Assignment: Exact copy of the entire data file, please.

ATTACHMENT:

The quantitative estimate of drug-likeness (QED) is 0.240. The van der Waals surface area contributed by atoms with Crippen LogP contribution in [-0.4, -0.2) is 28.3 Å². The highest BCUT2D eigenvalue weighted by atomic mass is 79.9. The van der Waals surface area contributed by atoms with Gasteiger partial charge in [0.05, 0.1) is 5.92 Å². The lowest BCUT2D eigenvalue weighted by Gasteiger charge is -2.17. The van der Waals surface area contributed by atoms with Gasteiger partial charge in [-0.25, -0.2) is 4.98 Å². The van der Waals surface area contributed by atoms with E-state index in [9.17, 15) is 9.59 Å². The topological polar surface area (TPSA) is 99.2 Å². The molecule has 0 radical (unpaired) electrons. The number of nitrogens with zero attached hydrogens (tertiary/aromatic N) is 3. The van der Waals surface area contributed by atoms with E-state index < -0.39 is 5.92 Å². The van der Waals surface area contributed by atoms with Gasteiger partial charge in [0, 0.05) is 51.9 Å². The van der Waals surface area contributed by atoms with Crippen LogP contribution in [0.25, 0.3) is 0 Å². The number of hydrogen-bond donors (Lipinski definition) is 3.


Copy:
The quantitative estimate of drug-likeness (QED) is 0.240. The van der Waals surface area contributed by atoms with Crippen LogP contribution in [-0.4, -0.2) is 28.3 Å². The highest BCUT2D eigenvalue weighted by atomic mass is 79.9. The van der Waals surface area contributed by atoms with Gasteiger partial charge in [0.05, 0.1) is 5.92 Å². The lowest BCUT2D eigenvalue weighted by Gasteiger charge is -2.17. The van der Waals surface area contributed by atoms with Gasteiger partial charge in [-0.25, -0.2) is 4.98 Å². The van der Waals surface area contributed by atoms with E-state index in [9.17, 15) is 9.59 Å². The topological polar surface area (TPSA) is 99.2 Å². The molecule has 0 radical (unpaired) electrons. The number of nitrogens with zero attached hydrogens (tertiary/aromatic N) is 3. The van der Waals surface area contributed by atoms with E-state index < -0.39 is 5.92 Å². The van der Waals surface area contributed by atoms with Gasteiger partial charge in [0, 0.05) is 51.9 Å². The van der Waals surface area contributed by atoms with Crippen LogP contribution in [0.25, 0.3) is 0 Å². The number of hydrogen-bond donors (Lipinski definition) is 3.